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What are the benefits of standardisation?

If you're a company...

think of standardisation as a powerful marketing tool for realising your technical and financial goals. 

For companies in the free market, the body of relevant standards constitutes a technical reference for electrotechnical products and services. Complying with relevant standards is a way to increase focus and cost-efficiency in activities like R&D and manufacturing.

Offering standardised products significantly increases your market potential, since most countries show an interest in the benefits of standardisation. In markets where this awareness is not yet established, your initiative can launch and even steer the local standardisation process. 

In terms of company branding there is an additional factor. Your active involvement in developing certain standards sends a strong signal that you are structurally investing in innovative products and processes. That's a characteristic valued by suppliers as well as customers. 

All these benefits apply equally to SMEs, who often target a niche product or market.

Standardisation is basically an activity by the industry and for the industry. Direct involvement in the standardisation process means direct influence on the final consensus: the agreed standard. 

That standard will find its way to a large number of (end)users around the world and will help shape the future of various products and applications. 

What a shame if not your ideas and technologies but your competitors' become the standard...


If you're a consumer...

you enjoy the fact that the consensus decision-making process (in which you or your organisation is free to participate) regards the environment, your safety and your health as crucial elements in standards development.

Power pylons and microwave ovens, wind turbines and solar panels, television sets and x-ray machines, shavers and gaming consoles, coaxial cables and electricity-powered vehicles...

Can our society even imagine a future without electrotechnical and electronic devices? Not likely. As technological development is leapfrogging, the need for technical agreements increases. It's a good thing manufacturers can rely on recognised standardisation processes to offer endusers ever more safe, high-performing and environmentally friendly devices.


If you're a government body...

think of standardisation as an ally in your quest for ever greater safety and comfort for the general population. After all, standardisation makes devices easy to hook up with each other (intercompatibility) and guarantees userfriendliness and safety.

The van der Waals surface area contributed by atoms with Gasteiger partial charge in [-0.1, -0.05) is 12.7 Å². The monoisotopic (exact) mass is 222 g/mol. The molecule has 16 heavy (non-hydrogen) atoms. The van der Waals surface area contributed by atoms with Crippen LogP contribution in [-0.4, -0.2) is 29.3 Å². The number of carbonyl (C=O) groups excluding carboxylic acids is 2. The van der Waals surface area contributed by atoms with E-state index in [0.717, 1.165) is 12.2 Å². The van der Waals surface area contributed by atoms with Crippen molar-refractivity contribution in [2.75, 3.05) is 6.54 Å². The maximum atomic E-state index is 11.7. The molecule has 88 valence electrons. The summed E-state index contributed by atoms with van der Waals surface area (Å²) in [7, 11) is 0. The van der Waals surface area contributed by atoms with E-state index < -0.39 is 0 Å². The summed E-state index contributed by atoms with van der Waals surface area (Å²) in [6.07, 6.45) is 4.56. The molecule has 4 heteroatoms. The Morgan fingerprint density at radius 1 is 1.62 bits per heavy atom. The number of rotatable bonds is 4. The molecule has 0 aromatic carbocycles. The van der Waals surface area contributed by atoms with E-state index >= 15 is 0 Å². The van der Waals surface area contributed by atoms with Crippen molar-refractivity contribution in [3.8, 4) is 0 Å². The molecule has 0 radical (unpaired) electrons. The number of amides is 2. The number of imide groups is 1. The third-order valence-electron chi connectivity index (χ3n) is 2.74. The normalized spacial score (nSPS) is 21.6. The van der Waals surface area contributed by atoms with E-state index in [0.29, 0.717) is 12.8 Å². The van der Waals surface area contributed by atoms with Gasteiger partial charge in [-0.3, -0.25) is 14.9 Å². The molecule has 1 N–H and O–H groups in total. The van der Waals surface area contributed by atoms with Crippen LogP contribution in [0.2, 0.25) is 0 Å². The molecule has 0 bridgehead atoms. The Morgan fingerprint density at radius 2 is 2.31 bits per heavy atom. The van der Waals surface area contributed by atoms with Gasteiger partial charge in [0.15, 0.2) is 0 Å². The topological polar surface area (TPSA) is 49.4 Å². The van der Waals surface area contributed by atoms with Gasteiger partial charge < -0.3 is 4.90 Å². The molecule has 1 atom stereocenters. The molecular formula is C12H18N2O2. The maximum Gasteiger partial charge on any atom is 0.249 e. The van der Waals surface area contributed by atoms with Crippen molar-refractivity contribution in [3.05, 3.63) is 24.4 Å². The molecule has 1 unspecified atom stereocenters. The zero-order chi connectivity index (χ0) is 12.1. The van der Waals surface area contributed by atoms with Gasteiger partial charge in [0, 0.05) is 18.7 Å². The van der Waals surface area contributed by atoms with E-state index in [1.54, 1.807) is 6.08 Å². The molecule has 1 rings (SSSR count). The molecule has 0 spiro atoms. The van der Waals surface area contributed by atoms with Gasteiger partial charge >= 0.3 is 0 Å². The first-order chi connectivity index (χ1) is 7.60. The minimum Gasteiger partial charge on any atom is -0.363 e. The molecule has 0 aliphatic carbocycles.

The same goes for the environment. The environmental footprint of our society's and our industry's electrotechnical activity is a major issue at national level. Standardisation is a powerful way to professionalise this environmental debate. 

Drafting and altering legislation is a lengthy, expensive and energy-consuming process for a government body. If, however, legislation refers to a documented standard for all technical specifications instead of mentioning those specifications in the legal text itself, that piece of legislation will remain valid for much longer. The technological context evolves at a dazzling pace, and it's much quicker and more efficient to update a standard than it is to update national legislation. This is exactly how the European New Approach Directives work today: legislation stays, standards keep pace with technological evolutions.

An additional benefit of this New Approach: the standard to which the legal text directly refers, is also to a certain extent a legal reference in itself for manufacturers and other organisations. Complying with the specifications in the standard creates the "presumption of conformity". In other words, complying with this standard becomes (to a certain extent) complying with the law. 

To conclude, standardisation is also a means to stimulate international trade and as a consequence national economic growth. An international request for quotation with a particular standard as technical reference will yield more and better bids. 

How can I actively participate in the standardisation process?